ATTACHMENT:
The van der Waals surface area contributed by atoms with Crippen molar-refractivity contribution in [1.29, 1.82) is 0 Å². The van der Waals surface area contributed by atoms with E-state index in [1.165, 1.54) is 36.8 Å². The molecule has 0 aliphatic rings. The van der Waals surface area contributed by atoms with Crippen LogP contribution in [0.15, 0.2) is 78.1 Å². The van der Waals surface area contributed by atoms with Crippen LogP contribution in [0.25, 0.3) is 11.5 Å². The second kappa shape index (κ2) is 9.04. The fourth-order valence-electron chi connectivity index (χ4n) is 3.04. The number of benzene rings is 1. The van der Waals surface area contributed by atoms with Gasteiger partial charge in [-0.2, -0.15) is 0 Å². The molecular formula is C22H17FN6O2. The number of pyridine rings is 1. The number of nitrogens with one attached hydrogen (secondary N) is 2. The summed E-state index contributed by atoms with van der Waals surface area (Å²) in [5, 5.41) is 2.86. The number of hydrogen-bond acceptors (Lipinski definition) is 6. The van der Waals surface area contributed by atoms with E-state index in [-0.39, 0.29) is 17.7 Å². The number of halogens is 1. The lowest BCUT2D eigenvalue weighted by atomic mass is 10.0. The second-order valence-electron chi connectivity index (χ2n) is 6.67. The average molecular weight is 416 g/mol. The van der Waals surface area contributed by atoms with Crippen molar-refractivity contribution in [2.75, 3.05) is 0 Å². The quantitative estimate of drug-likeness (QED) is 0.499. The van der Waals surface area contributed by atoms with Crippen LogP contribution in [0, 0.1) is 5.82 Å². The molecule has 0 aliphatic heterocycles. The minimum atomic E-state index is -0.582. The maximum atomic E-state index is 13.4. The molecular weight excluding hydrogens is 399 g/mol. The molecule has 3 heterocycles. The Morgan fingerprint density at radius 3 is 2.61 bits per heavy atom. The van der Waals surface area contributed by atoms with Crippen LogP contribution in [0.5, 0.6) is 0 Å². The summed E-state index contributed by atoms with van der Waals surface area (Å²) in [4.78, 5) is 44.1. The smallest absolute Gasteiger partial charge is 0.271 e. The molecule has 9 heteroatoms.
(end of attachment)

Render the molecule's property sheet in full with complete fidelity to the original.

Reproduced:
The van der Waals surface area contributed by atoms with Crippen molar-refractivity contribution in [1.29, 1.82) is 0 Å². The van der Waals surface area contributed by atoms with E-state index in [1.165, 1.54) is 36.8 Å². The molecule has 0 aliphatic rings. The van der Waals surface area contributed by atoms with Crippen LogP contribution in [0.15, 0.2) is 78.1 Å². The van der Waals surface area contributed by atoms with Crippen LogP contribution in [0.25, 0.3) is 11.5 Å². The second kappa shape index (κ2) is 9.04. The fourth-order valence-electron chi connectivity index (χ4n) is 3.04. The number of benzene rings is 1. The van der Waals surface area contributed by atoms with Gasteiger partial charge in [-0.2, -0.15) is 0 Å². The molecular formula is C22H17FN6O2. The number of pyridine rings is 1. The number of nitrogens with one attached hydrogen (secondary N) is 2. The summed E-state index contributed by atoms with van der Waals surface area (Å²) in [5, 5.41) is 2.86. The number of hydrogen-bond acceptors (Lipinski definition) is 6. The van der Waals surface area contributed by atoms with E-state index in [-0.39, 0.29) is 17.7 Å². The number of halogens is 1. The lowest BCUT2D eigenvalue weighted by atomic mass is 10.0. The second-order valence-electron chi connectivity index (χ2n) is 6.67. The average molecular weight is 416 g/mol. The van der Waals surface area contributed by atoms with Crippen molar-refractivity contribution in [2.75, 3.05) is 0 Å². The quantitative estimate of drug-likeness (QED) is 0.499. The van der Waals surface area contributed by atoms with Crippen LogP contribution in [0, 0.1) is 5.82 Å². The molecule has 0 aliphatic heterocycles. The minimum atomic E-state index is -0.582. The maximum atomic E-state index is 13.4. The molecular weight excluding hydrogens is 399 g/mol. The molecule has 3 heterocycles. The Morgan fingerprint density at radius 3 is 2.61 bits per heavy atom. The van der Waals surface area contributed by atoms with Crippen LogP contribution in [0.5, 0.6) is 0 Å². The summed E-state index contributed by atoms with van der Waals surface area (Å²) in [4.78, 5) is 44.1. The smallest absolute Gasteiger partial charge is 0.271 e. The molecule has 9 heteroatoms.